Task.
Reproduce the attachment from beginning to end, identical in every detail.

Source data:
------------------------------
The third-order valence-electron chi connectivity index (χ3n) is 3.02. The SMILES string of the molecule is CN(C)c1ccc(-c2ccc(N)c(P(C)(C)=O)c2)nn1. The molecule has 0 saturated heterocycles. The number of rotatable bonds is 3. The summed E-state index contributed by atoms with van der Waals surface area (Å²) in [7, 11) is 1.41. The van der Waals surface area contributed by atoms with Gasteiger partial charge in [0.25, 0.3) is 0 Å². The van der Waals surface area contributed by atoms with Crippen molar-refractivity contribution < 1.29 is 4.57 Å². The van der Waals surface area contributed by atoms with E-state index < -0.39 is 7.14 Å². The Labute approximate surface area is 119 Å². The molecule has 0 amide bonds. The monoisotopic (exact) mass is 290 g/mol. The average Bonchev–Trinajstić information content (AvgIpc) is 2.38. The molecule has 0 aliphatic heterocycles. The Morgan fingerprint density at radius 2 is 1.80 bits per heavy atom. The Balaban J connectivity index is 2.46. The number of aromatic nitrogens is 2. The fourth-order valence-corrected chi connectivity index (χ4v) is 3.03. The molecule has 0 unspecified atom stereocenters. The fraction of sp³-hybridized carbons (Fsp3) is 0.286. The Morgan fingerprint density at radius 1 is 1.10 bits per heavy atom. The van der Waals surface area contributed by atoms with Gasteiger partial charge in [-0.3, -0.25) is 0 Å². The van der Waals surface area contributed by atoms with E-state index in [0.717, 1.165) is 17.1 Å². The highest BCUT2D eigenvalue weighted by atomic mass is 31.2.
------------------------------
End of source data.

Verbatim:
The third-order valence-electron chi connectivity index (χ3n) is 3.02. The SMILES string of the molecule is CN(C)c1ccc(-c2ccc(N)c(P(C)(C)=O)c2)nn1. The molecule has 0 saturated heterocycles. The number of rotatable bonds is 3. The summed E-state index contributed by atoms with van der Waals surface area (Å²) in [7, 11) is 1.41. The van der Waals surface area contributed by atoms with Gasteiger partial charge in [0.25, 0.3) is 0 Å². The van der Waals surface area contributed by atoms with Crippen molar-refractivity contribution < 1.29 is 4.57 Å². The van der Waals surface area contributed by atoms with E-state index < -0.39 is 7.14 Å². The Labute approximate surface area is 119 Å². The molecule has 0 amide bonds. The monoisotopic (exact) mass is 290 g/mol. The average Bonchev–Trinajstić information content (AvgIpc) is 2.38. The molecule has 0 aliphatic heterocycles. The Morgan fingerprint density at radius 2 is 1.80 bits per heavy atom. The Balaban J connectivity index is 2.46. The number of aromatic nitrogens is 2. The fourth-order valence-corrected chi connectivity index (χ4v) is 3.03. The molecule has 0 unspecified atom stereocenters. The fraction of sp³-hybridized carbons (Fsp3) is 0.286. The Morgan fingerprint density at radius 1 is 1.10 bits per heavy atom. The van der Waals surface area contributed by atoms with Gasteiger partial charge in [-0.3, -0.25) is 0 Å². The van der Waals surface area contributed by atoms with E-state index in [0.717, 1.165) is 17.1 Å². The highest BCUT2D eigenvalue weighted by atomic mass is 31.2.